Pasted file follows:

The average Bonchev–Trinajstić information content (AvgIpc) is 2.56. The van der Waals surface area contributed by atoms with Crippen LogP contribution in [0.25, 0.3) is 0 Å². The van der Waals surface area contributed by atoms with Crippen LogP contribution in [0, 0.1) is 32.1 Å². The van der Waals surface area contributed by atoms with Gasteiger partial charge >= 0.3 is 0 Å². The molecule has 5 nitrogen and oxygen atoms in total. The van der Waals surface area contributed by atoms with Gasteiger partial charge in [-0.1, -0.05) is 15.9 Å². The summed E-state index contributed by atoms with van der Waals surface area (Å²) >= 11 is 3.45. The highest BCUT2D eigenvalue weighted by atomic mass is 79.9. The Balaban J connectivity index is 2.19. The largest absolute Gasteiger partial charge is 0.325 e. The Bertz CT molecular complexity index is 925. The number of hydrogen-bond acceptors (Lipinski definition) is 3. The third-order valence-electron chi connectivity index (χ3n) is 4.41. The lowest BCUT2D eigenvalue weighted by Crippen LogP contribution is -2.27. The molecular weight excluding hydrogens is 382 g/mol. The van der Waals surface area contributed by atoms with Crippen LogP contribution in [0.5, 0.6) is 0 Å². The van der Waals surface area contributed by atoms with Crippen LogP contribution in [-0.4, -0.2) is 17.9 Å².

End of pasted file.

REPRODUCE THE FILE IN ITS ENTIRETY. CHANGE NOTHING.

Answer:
The average Bonchev–Trinajstić information content (AvgIpc) is 2.56. The van der Waals surface area contributed by atoms with Crippen LogP contribution in [0.25, 0.3) is 0 Å². The van der Waals surface area contributed by atoms with Crippen LogP contribution in [0, 0.1) is 32.1 Å². The van der Waals surface area contributed by atoms with Gasteiger partial charge >= 0.3 is 0 Å². The molecule has 5 nitrogen and oxygen atoms in total. The van der Waals surface area contributed by atoms with Gasteiger partial charge in [-0.1, -0.05) is 15.9 Å². The summed E-state index contributed by atoms with van der Waals surface area (Å²) >= 11 is 3.45. The highest BCUT2D eigenvalue weighted by atomic mass is 79.9. The Balaban J connectivity index is 2.19. The largest absolute Gasteiger partial charge is 0.325 e. The Bertz CT molecular complexity index is 925. The number of hydrogen-bond acceptors (Lipinski definition) is 3. The third-order valence-electron chi connectivity index (χ3n) is 4.41. The lowest BCUT2D eigenvalue weighted by Crippen LogP contribution is -2.27. The molecular weight excluding hydrogens is 382 g/mol. The van der Waals surface area contributed by atoms with Crippen LogP contribution in [0.5, 0.6) is 0 Å². The van der Waals surface area contributed by atoms with Crippen LogP contribution in [-0.4, -0.2) is 17.9 Å².